Evolution & History of Accounting

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Accounting draws on both mathematical and analytical practices. Luca Pacioli--who is known as the father of accounting--noted in 1494 that ethics also play a major role in the accounting profession. Since the first few years of the 21st century, the accounting industry has been under consistent pressure due to the Enron, WorldCom and Qwest scandals.


Though rudimentary accounting practices were in place for centuries, it wasn't until 1494 that an author codified and explained a system of formal accounting. In that year, Luca Pacioli, a Franciscan friar, wrote the first manifesto for formal accounting, “Summa de Arithmetica, Geometria, Proportioni et Proportionalita.” Known as “the father of accounting,” Pacioli describes double-entry accounting, in which a credit in one person’s account must be reflected by a debit in another person’s account, and explained the interconnected system for capital, income, liability and expenses. He also discussed in this book the ethics of accounting.

Industrial Revolution

To match the technological innovations and societal shifts that marked the Industrial Revolution, accountants had to forge new methods for quantifying profitability. Josiah Wedgewood, who pushed the British pottery market toward industrialization, created “cost accounting,” which is the tracking of costs through the stages of production. Wedgewood also secured the support of Queen Charlotte for his products, which marks one of the earliest endorsement deals, as well as money-back guarantees and illustrated catalogues.

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19th Century

In the late 19th century, the American Institute of Certified Public Accountants was formed and began providing a formal certification process for accountants. The Ottoman Empire made a drastic shift toward formal accounting, when Sultan Abdülhamid II permitted the Ministry of Finance to introduce modern methods in 1880.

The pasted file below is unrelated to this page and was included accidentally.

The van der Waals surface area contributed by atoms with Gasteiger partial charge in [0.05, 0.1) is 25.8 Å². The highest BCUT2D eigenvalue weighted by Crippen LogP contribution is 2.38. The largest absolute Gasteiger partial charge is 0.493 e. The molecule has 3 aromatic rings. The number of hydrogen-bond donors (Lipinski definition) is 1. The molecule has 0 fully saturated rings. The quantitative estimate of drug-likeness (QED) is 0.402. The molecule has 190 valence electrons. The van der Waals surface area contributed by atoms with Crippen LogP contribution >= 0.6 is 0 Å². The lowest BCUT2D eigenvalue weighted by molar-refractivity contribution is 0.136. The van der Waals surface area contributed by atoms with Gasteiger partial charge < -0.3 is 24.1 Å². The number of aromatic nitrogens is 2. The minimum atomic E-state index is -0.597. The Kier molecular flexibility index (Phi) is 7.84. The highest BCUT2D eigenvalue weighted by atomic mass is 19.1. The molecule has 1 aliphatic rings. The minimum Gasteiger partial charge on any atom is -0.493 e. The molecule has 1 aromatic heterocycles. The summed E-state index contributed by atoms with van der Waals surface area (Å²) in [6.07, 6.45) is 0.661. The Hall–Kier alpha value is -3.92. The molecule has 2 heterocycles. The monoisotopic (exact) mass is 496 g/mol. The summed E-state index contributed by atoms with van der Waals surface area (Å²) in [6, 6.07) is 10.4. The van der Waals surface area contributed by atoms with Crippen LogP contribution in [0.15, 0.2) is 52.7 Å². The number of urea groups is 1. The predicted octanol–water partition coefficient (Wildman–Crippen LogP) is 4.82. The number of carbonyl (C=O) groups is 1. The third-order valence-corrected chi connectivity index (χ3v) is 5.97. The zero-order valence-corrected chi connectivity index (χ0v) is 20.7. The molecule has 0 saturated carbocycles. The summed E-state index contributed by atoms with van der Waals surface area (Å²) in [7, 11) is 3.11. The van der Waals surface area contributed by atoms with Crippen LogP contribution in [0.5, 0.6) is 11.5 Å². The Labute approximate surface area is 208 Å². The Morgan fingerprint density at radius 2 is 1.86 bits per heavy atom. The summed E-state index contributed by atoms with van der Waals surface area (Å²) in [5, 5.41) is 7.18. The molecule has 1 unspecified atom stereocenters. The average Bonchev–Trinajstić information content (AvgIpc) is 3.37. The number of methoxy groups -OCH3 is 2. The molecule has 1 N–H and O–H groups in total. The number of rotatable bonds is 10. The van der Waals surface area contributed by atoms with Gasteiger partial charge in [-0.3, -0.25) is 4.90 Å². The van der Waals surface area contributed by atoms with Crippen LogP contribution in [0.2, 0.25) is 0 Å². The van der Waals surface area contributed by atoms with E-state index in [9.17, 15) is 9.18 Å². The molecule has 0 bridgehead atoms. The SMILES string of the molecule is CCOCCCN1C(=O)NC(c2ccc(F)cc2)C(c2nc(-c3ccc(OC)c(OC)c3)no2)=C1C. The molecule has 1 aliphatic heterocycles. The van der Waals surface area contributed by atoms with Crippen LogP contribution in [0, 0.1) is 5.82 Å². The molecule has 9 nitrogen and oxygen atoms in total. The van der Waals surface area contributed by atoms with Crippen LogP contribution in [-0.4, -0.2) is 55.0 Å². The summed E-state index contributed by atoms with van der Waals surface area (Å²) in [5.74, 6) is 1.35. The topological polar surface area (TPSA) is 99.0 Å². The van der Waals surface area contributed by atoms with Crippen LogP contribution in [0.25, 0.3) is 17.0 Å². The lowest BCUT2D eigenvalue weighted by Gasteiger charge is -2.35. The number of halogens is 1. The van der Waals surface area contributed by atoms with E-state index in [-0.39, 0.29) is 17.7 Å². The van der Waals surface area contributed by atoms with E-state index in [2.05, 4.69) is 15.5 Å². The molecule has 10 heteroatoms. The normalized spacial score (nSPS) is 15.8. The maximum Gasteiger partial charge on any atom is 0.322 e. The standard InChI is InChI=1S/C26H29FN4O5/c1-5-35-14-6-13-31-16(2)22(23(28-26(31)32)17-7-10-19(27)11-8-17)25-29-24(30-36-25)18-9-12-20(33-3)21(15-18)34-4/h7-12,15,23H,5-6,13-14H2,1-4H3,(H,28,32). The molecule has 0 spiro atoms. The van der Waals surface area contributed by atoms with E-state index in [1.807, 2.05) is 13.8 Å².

Modern Era (1900-2000s)

After the stock exchange crash in 1929, Congress began actively regulating the industry. The accounting industry responded by releasing a set of ethical guidelines, the Generally Accepted Accounting Principles (GAAP) book. The 1970s saw another wave of reforms, as the Financial Accounting Standards Board was created by the federal government. In October 2001, the Enron scandal virtually brought down Arthur Andersen LLP, a prestigious accounting firm that had a reputation for unimpeachable ethical behavior for over a century. As a result, Congress passed the Sarbanes-Oxley Act of 2002, which raises the penalties for accounting fraud.


Accounting practices have become more formalized, with certification protocols established in the 1800s and federal regulation in the 1900s. In the first decade of the 21st century, accountants were required to learn methods for valuing complicated financial instruments, such as derivatives and credit default swaps. As a result, colleges and universities have begun to offer degrees, at the B.S., B.B.A., and M.B.A. levels, that provide training in the field. With the rise of globalized businesses and the proliferation of modern information technologies, accountants have faced increasingly complicated responsibilities in the late 20th century and early 21st century.

About the Author

John Yargo is a sports writer, living in Orlando, Fla. His work regularly appears in the "Jackson Free Press," and he has published articles on theater, fiction and art history. He has also received a master's degree in English.

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